NIST Awards Several Universities With Critical Funding to Develop Curriculum in Manufacturing and Automation
NIST awards funding to five universities to create educational content on standards for industrial manufacturing, robotic applications, engineering, and IIoT tools.
The U.S. Department of Commerce’s National Institute of Standards and Technology (NIST) recently announced five awards to educational communities seeking to develop standards education in undergraduate and graduate-level curricula. The total value of the educational awards amounts to approximately $373,000.
A previous article mentioned one example of an industry leader providing educational resources to help key skills to the next generation of automated manufacturing engineers. This article will highlight the funding opportunity provided by NIST to support curricula development concerning documentary standards and standardization processes for engineering, marine vehicles, and manufacturing.
Courses, seminars, modules, and other learning resources will be integrated into undergraduate and graduate curricula at U.S. colleges and universities.
Under NIST’s Standards Services Curricula Development Cooperative Agreement Program, the organization and its awardees plan to build a standards-capable workforce that can help bridge the gap between innovation and manufacturing and the global marketplace.
Case Western Reserve University
NIST awarded Case Western Reserve University (Cleveland, Ohio) $74,237 to develop standards education modules for medical devices. They will conduct case studies concerning quality systems, software development, and cybersecurity.
In addition to case studies, videos, tutorials, lesson plans, and homework assignments will be made available to users as well. A moot court exercise will also be accessible to learners. A moot court is a replica of real-world court proceedings.
Students in the engineering department working with hands-on equipment. Image used courtesy of Case Western Reserve University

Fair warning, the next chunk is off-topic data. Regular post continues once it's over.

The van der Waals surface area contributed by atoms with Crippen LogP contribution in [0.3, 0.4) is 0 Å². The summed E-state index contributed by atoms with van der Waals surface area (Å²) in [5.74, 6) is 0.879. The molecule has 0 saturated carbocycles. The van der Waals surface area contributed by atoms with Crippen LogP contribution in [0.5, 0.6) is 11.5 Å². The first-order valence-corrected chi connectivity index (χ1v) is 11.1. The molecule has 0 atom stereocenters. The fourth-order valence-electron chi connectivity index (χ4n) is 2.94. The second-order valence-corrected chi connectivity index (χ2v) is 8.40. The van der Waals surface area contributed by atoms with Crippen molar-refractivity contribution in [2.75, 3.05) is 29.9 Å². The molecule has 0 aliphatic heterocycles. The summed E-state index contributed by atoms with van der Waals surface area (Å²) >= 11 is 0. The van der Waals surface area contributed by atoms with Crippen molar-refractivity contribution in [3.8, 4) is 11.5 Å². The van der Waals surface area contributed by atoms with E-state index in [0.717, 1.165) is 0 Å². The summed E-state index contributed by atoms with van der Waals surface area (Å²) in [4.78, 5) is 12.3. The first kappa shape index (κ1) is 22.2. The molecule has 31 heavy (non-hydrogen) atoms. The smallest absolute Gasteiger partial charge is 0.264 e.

The exercise can be integrated into introductory engineering courses, senior design capstone courses, and the BioDesign curriculum.
Texas A&M University
Another awardee, Texas A&M University (Texas A&M, Kingsville, Texas), intends to use its $74,998 award to teach first-year students standards and standardization. To do this, it will use graduate-level course modules in the Mechanical and Industrial Engineering and Civil and Architectural Engineering Departments.
Engineering students at Texas A&M University working with a robot. Image used courtesy of Texas A&M University
Texas A&M will also be introducing a certificate program on standards for material testing and characterization for polymers and polymer composites.
Georgia Southern University
A third awardee, Georgia Southern University (Statesboro, Georgia), intends to use its $74,971 award to create a systematic framework that first-year and graduate engineering students can use to learn about robotics and additive manufacturing (AM) standards.
Learners can access resources including case studies, lectures, and webinars with industry experts. Students can also attend virtual plant tours and have the opportunity to apply for industrial internships.
University of Arizona and Webb Institute
The final two awardees include the University of Arizona (U of A, Tucson, Arizona) and the Webb Institute (Glen Cove, New York), receiving $75,000 and $73,836 from NIST, respectively. U of A will be developing 36-hours of active e-learning content for AM standards.
The educational content will run through standards in the design-for-additive-manufacturing (DfAM) process, AM process development, and testing and evaluation for additively manufactured parts. The e-learning modules will be integrated into three AM courses in the College of Engineering.
Student at the University of Arizona working with industrial equipment. Image used courtesy of The University of Arizona
The Webb Institute will use its funds to jointly develop a 10-hour course concerning marine industry standards. Topical areas include standards for designing and manufacturing for industries such as automotive, oil and gas, and others. NIST is hopeful that this funding will provide universities with the resources to create curriculum for the next generation of engineers.